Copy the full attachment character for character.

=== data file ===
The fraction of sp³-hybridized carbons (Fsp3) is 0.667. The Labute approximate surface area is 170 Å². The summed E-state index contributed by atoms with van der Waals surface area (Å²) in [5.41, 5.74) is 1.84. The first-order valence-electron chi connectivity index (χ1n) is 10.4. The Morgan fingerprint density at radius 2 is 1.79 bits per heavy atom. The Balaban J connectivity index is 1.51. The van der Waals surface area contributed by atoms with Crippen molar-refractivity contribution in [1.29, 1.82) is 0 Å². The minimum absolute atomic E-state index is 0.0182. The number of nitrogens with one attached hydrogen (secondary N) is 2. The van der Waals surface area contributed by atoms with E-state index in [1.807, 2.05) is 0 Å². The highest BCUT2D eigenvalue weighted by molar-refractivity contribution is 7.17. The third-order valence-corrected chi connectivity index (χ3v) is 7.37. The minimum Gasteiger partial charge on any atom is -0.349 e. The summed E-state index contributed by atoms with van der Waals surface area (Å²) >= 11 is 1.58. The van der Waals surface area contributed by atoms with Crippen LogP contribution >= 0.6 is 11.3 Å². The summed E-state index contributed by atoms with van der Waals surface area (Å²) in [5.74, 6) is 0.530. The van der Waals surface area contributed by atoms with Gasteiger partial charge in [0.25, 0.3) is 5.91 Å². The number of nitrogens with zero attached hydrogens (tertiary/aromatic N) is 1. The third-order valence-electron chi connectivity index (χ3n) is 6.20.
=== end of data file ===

The fraction of sp³-hybridized carbons (Fsp3) is 0.667. The Labute approximate surface area is 170 Å². The summed E-state index contributed by atoms with van der Waals surface area (Å²) in [5.41, 5.74) is 1.84. The first-order valence-electron chi connectivity index (χ1n) is 10.4. The Morgan fingerprint density at radius 2 is 1.79 bits per heavy atom. The Balaban J connectivity index is 1.51. The van der Waals surface area contributed by atoms with Crippen molar-refractivity contribution in [1.29, 1.82) is 0 Å². The minimum absolute atomic E-state index is 0.0182. The number of nitrogens with one attached hydrogen (secondary N) is 2. The van der Waals surface area contributed by atoms with E-state index in [1.807, 2.05) is 0 Å². The highest BCUT2D eigenvalue weighted by molar-refractivity contribution is 7.17. The third-order valence-corrected chi connectivity index (χ3v) is 7.37. The minimum Gasteiger partial charge on any atom is -0.349 e. The summed E-state index contributed by atoms with van der Waals surface area (Å²) >= 11 is 1.58. The van der Waals surface area contributed by atoms with Crippen LogP contribution >= 0.6 is 11.3 Å². The summed E-state index contributed by atoms with van der Waals surface area (Å²) in [5.74, 6) is 0.530. The van der Waals surface area contributed by atoms with Gasteiger partial charge in [0.25, 0.3) is 5.91 Å². The number of nitrogens with zero attached hydrogens (tertiary/aromatic N) is 1. The third-order valence-electron chi connectivity index (χ3n) is 6.20.